A young patient with unrealistic expectations is a common scenario in a hair transplant consultation. Comparing to their peers with full head coverage, these patients tend to request denser coverage and prefer a low hairline. Since the AGA is progressive and the donor hairs are finite, the surgeon must counsel the patient regarding these factors, [Figure 1]. A minimum quiescent period of 6–12 months is recommended before doing a hair transplant in patients with inflammatory skin conditions such as alopecia areata and lichen planopilaris. Patients with hypertension tend to bleed more during surgery and have a possibility of poor graft uptake, hence, it is recommended to control hypertension before the procedure. Diabetic patients have poor peripheral circulation that may lead to delayed wound healing. Hence, the procedure should be done in multiple sessions gaped at least by 6 months. Those with moderate cardiac risks or prior bypass surgery should undergo smaller sessions. Risks due to local anesthesia are more in these individuals, hence, judicious use of epinephrine, use of ropivacaine over bupivacaine, and the surgery under cardiopulmonary rescue support over solo clinic should be preferred.
|Figure 1: Nonideal candidate-young patient with unrealistic expectations. After proper counseling, the patient was offered a hair transplant for hairline correction. Grafts were consciously planted further posteriorly to the present hairline (instead of giving a further lower hairline) to correct anticipated future recession|
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| Address Treatable Causes and Conditions|| |
Associated telogen effluvium should be identified and treatable reasons like iron deficiency anemia and hypothyroidism should be corrected. In female pattern hair loss (FPHL), associated hormonal imbalance like polycystic ovary disease should be managed medically or by lifestyle measures. Post hair transplant crusting may be profound in patients with scalp psoriasis and severe seborrheic capitis and may hamper the graft uptake. These diseases should be controlled by medical modalities before transplant.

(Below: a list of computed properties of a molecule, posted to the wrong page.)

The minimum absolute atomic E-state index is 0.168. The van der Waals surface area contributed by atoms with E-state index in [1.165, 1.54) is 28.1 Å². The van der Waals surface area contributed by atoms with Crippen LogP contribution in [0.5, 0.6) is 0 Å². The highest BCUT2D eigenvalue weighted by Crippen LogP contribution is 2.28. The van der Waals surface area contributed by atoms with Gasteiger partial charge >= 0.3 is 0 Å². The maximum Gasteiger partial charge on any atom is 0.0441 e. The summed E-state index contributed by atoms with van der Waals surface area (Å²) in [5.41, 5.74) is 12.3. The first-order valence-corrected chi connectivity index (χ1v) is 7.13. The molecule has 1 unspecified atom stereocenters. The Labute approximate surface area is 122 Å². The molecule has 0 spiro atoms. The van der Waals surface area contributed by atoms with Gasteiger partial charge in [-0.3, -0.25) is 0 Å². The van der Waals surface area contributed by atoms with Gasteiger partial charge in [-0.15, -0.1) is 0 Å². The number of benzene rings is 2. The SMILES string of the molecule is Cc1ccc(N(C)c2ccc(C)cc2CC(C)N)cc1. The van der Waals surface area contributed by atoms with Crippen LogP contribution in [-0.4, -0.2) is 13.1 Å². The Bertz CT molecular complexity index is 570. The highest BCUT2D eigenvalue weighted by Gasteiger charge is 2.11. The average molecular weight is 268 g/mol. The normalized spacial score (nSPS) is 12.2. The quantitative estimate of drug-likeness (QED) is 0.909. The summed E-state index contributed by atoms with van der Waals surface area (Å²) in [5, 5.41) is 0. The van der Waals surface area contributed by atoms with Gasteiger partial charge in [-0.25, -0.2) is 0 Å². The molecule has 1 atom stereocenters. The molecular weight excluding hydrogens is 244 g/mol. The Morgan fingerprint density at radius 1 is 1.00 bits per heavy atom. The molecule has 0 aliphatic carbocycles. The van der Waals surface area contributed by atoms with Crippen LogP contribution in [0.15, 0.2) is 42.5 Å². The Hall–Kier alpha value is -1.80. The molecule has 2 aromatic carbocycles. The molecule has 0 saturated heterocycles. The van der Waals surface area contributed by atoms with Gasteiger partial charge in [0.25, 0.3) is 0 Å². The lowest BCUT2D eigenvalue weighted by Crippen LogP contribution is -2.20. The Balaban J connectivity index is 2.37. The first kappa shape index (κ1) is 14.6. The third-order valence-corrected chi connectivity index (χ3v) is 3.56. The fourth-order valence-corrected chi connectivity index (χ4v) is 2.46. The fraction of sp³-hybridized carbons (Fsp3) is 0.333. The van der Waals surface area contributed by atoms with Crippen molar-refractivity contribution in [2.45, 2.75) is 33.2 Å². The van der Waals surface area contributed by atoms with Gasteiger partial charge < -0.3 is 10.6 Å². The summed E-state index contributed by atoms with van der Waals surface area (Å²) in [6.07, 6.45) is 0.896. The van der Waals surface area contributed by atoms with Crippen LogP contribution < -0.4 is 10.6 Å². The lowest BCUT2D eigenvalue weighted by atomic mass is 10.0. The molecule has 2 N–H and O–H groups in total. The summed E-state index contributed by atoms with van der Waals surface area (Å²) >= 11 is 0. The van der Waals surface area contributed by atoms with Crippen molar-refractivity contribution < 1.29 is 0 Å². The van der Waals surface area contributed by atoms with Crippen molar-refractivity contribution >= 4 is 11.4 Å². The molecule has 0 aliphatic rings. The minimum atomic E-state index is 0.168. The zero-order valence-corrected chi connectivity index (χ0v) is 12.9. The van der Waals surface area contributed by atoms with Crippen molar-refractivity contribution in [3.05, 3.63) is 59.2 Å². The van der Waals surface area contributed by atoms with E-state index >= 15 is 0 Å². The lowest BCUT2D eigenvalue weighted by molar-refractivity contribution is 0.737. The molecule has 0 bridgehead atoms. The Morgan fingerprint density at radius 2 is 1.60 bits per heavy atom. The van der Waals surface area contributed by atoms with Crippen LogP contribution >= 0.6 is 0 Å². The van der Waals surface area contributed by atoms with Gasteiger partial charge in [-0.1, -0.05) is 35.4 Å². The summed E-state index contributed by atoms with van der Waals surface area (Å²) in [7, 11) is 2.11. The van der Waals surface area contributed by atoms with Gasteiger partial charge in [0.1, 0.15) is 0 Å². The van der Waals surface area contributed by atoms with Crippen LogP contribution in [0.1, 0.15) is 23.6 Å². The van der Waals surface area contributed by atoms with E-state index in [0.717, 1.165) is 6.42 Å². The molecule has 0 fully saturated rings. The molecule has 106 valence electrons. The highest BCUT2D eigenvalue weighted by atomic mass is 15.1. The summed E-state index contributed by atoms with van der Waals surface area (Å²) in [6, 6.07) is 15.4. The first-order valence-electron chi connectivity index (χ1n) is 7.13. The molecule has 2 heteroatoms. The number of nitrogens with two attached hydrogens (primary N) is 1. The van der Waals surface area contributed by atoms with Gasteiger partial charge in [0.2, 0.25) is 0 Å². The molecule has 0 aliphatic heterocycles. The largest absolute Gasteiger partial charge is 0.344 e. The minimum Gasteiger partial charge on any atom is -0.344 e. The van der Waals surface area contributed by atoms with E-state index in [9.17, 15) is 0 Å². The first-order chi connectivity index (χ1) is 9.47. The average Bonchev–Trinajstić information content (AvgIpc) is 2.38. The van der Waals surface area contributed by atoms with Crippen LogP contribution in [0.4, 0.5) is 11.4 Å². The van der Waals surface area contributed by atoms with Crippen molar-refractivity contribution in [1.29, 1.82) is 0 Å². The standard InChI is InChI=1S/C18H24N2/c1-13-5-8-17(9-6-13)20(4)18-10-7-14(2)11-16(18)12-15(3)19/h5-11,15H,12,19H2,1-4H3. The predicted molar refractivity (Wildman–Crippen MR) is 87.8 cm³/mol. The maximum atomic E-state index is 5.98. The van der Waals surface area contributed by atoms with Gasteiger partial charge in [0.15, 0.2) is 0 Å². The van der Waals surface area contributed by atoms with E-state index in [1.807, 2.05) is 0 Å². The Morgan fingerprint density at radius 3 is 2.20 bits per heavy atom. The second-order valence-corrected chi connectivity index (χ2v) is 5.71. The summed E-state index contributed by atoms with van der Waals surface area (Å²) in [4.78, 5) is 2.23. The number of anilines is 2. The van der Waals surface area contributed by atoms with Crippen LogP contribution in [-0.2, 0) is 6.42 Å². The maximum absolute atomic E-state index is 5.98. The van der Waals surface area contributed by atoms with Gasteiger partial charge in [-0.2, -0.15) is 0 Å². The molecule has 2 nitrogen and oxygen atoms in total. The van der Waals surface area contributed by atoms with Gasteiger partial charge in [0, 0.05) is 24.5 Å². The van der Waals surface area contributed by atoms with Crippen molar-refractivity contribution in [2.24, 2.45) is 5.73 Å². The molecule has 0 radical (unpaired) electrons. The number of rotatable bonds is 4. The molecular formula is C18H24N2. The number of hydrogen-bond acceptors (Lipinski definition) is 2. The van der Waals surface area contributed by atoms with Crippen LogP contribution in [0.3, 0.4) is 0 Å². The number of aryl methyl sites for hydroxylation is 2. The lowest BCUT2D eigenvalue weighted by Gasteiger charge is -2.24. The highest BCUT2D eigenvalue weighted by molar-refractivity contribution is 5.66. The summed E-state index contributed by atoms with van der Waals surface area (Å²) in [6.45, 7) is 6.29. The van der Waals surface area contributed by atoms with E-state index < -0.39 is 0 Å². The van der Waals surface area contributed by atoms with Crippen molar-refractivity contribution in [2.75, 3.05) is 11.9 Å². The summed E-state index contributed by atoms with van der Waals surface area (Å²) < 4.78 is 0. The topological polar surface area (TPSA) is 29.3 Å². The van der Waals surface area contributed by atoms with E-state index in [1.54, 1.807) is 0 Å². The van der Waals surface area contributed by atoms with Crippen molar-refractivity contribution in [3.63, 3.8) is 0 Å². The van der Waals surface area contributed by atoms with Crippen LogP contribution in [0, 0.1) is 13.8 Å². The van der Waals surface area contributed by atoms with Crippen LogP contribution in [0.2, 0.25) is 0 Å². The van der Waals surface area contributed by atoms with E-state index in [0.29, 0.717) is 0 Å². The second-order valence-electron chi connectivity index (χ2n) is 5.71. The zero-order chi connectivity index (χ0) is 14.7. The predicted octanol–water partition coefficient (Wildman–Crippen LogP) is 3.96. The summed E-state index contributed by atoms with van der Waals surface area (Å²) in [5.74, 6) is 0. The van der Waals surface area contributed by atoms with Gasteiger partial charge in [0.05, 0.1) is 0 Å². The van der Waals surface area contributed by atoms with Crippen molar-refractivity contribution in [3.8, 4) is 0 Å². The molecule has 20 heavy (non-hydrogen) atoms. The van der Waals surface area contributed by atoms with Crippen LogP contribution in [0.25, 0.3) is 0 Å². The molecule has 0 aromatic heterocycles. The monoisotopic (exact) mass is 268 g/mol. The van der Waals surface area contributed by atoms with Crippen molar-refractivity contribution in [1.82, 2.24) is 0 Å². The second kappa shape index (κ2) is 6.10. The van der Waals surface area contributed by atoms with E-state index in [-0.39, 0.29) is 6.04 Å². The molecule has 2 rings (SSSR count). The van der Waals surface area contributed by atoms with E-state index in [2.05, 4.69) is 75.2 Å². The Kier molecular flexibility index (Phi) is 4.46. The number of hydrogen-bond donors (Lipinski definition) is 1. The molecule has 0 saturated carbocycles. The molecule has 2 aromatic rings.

| Hair Transplant after COVID-19 Recovery?|| |
The duration of the gap before undergoing a hair transplant procedure is a pressing concern in this COVID era. There are two major concerns in these patients. One is the possibility of prolonged viral shedding. People with mild to moderate COVID remain infectious only for up to 10 days. Recent CDC updates recommend symptom-based over test-based strategies to end isolation in these individuals. More severe to critical illness or severe immunocompromise individuals likely remain infectious longer than 20 days after symptom onset. For adults who are severely immunocompromised, a test-based strategy could be considered in consultation with infectious diseases experts. This is regarding the theoretical possibility of viral spread during the procedure, and the hair transplant is not a practical choice at this period.
The major concern is the possibility of post-COVID complications in the recovered patients. Owing to the increased chance of airway hypersensitivity following COVID-19, some experts suggest delaying surgical procedures by 4–6 weeks, if possible. Even though hair transplant surgery doesn't usually require intubation, post-COVID thrombotic state/vascular complications and malaise may compromise the postprocedure recovery period. Such systemic complications like multisystem inflammatory syndrome in adults are reported to occur up to 3 months after COVID-19. Moreover, post-COVID telogen effluvium may hamper the graft uptake. Hence, it is prudent to wait at least 3–6 months after COVID-19 recovery before undergoing hair transplant surgery.
| Clinical Assessment during Hair Transplant Interview|| |